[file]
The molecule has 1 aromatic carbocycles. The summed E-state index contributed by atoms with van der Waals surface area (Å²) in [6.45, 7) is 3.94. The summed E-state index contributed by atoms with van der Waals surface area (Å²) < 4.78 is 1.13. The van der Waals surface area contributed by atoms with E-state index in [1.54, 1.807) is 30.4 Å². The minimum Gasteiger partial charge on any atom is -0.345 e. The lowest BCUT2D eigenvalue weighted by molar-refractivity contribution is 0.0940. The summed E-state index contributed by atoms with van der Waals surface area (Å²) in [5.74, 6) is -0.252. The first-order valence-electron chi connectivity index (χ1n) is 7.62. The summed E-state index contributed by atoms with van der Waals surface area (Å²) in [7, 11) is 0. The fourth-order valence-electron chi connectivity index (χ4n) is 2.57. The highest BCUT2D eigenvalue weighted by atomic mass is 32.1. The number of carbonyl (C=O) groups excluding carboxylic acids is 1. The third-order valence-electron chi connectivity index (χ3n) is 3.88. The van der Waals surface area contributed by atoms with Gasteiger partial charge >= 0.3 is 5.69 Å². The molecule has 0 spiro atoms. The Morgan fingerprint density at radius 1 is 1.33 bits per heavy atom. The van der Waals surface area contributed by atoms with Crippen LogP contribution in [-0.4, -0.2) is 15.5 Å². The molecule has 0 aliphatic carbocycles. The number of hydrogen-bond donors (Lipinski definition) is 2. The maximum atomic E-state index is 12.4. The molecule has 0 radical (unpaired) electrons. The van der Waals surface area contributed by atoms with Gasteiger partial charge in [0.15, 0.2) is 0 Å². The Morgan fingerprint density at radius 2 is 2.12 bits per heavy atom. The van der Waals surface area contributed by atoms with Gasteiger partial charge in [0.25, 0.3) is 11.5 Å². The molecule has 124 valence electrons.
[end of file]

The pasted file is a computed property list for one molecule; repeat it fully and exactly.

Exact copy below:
The molecule has 1 aromatic carbocycles. The summed E-state index contributed by atoms with van der Waals surface area (Å²) in [6.45, 7) is 3.94. The summed E-state index contributed by atoms with van der Waals surface area (Å²) < 4.78 is 1.13. The van der Waals surface area contributed by atoms with E-state index in [1.54, 1.807) is 30.4 Å². The minimum Gasteiger partial charge on any atom is -0.345 e. The lowest BCUT2D eigenvalue weighted by molar-refractivity contribution is 0.0940. The summed E-state index contributed by atoms with van der Waals surface area (Å²) in [5.74, 6) is -0.252. The first-order valence-electron chi connectivity index (χ1n) is 7.62. The summed E-state index contributed by atoms with van der Waals surface area (Å²) in [7, 11) is 0. The fourth-order valence-electron chi connectivity index (χ4n) is 2.57. The highest BCUT2D eigenvalue weighted by atomic mass is 32.1. The number of carbonyl (C=O) groups excluding carboxylic acids is 1. The third-order valence-electron chi connectivity index (χ3n) is 3.88. The van der Waals surface area contributed by atoms with Gasteiger partial charge >= 0.3 is 5.69 Å². The molecule has 0 spiro atoms. The Morgan fingerprint density at radius 1 is 1.33 bits per heavy atom. The van der Waals surface area contributed by atoms with Crippen LogP contribution in [-0.4, -0.2) is 15.5 Å². The molecule has 0 aliphatic carbocycles. The number of hydrogen-bond donors (Lipinski definition) is 2. The maximum atomic E-state index is 12.4. The molecule has 0 radical (unpaired) electrons. The van der Waals surface area contributed by atoms with Gasteiger partial charge in [0.15, 0.2) is 0 Å². The Morgan fingerprint density at radius 2 is 2.12 bits per heavy atom. The van der Waals surface area contributed by atoms with Gasteiger partial charge in [0.25, 0.3) is 11.5 Å². The molecule has 124 valence electrons.